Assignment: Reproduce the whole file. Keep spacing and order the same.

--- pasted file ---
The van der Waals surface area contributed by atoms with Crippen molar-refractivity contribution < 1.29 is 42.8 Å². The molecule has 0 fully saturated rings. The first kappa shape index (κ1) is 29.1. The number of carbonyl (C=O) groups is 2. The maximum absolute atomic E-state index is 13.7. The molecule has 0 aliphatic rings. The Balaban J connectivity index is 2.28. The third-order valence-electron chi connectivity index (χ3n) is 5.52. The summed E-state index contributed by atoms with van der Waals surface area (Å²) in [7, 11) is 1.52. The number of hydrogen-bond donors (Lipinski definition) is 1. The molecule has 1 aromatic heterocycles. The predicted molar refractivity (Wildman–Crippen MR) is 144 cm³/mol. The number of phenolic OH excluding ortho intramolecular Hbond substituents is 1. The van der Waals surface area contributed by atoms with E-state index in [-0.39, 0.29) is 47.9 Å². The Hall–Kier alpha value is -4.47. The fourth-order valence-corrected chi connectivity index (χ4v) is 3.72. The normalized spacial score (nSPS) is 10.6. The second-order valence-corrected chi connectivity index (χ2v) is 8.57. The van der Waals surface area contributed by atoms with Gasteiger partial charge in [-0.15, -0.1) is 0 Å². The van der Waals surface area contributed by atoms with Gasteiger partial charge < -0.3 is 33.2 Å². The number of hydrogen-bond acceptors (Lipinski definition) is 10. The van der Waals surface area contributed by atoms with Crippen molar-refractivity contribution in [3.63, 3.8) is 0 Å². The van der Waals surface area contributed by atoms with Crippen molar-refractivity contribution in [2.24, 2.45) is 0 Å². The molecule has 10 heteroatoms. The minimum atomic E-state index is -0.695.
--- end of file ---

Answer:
The van der Waals surface area contributed by atoms with Crippen molar-refractivity contribution < 1.29 is 42.8 Å². The molecule has 0 fully saturated rings. The first kappa shape index (κ1) is 29.1. The number of carbonyl (C=O) groups is 2. The maximum absolute atomic E-state index is 13.7. The molecule has 0 aliphatic rings. The Balaban J connectivity index is 2.28. The third-order valence-electron chi connectivity index (χ3n) is 5.52. The summed E-state index contributed by atoms with van der Waals surface area (Å²) in [7, 11) is 1.52. The number of hydrogen-bond donors (Lipinski definition) is 1. The molecule has 1 aromatic heterocycles. The predicted molar refractivity (Wildman–Crippen MR) is 144 cm³/mol. The number of phenolic OH excluding ortho intramolecular Hbond substituents is 1. The van der Waals surface area contributed by atoms with E-state index in [-0.39, 0.29) is 47.9 Å². The Hall–Kier alpha value is -4.47. The fourth-order valence-corrected chi connectivity index (χ4v) is 3.72. The normalized spacial score (nSPS) is 10.6. The second-order valence-corrected chi connectivity index (χ2v) is 8.57. The van der Waals surface area contributed by atoms with Gasteiger partial charge in [-0.15, -0.1) is 0 Å². The van der Waals surface area contributed by atoms with Gasteiger partial charge < -0.3 is 33.2 Å². The number of hydrogen-bond acceptors (Lipinski definition) is 10. The van der Waals surface area contributed by atoms with Crippen molar-refractivity contribution in [3.63, 3.8) is 0 Å². The van der Waals surface area contributed by atoms with Crippen molar-refractivity contribution in [2.24, 2.45) is 0 Å². The molecule has 10 heteroatoms. The minimum atomic E-state index is -0.695.